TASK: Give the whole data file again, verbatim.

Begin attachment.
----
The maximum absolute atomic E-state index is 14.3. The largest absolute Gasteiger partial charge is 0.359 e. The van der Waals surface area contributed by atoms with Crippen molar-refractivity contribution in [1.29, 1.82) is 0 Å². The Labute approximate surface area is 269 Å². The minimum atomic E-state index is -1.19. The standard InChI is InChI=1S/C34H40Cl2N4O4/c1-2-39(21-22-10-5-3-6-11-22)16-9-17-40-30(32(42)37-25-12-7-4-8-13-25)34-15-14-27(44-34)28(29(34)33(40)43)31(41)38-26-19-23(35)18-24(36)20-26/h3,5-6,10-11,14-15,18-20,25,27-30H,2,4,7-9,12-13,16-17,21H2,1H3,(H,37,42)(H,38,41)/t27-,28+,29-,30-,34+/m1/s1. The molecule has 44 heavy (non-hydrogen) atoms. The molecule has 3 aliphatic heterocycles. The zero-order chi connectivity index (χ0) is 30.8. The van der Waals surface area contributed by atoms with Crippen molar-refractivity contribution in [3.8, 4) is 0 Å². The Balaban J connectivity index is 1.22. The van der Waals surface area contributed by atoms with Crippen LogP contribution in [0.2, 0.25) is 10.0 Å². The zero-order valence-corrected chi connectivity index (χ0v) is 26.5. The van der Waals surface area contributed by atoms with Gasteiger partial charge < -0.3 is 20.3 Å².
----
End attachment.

The maximum absolute atomic E-state index is 14.3. The largest absolute Gasteiger partial charge is 0.359 e. The van der Waals surface area contributed by atoms with Crippen molar-refractivity contribution in [1.29, 1.82) is 0 Å². The Labute approximate surface area is 269 Å². The minimum atomic E-state index is -1.19. The standard InChI is InChI=1S/C34H40Cl2N4O4/c1-2-39(21-22-10-5-3-6-11-22)16-9-17-40-30(32(42)37-25-12-7-4-8-13-25)34-15-14-27(44-34)28(29(34)33(40)43)31(41)38-26-19-23(35)18-24(36)20-26/h3,5-6,10-11,14-15,18-20,25,27-30H,2,4,7-9,12-13,16-17,21H2,1H3,(H,37,42)(H,38,41)/t27-,28+,29-,30-,34+/m1/s1. The molecule has 44 heavy (non-hydrogen) atoms. The molecule has 3 aliphatic heterocycles. The zero-order chi connectivity index (χ0) is 30.8. The van der Waals surface area contributed by atoms with Crippen molar-refractivity contribution in [3.8, 4) is 0 Å². The Balaban J connectivity index is 1.22. The van der Waals surface area contributed by atoms with Crippen LogP contribution in [0.2, 0.25) is 10.0 Å². The zero-order valence-corrected chi connectivity index (χ0v) is 26.5. The van der Waals surface area contributed by atoms with Gasteiger partial charge < -0.3 is 20.3 Å².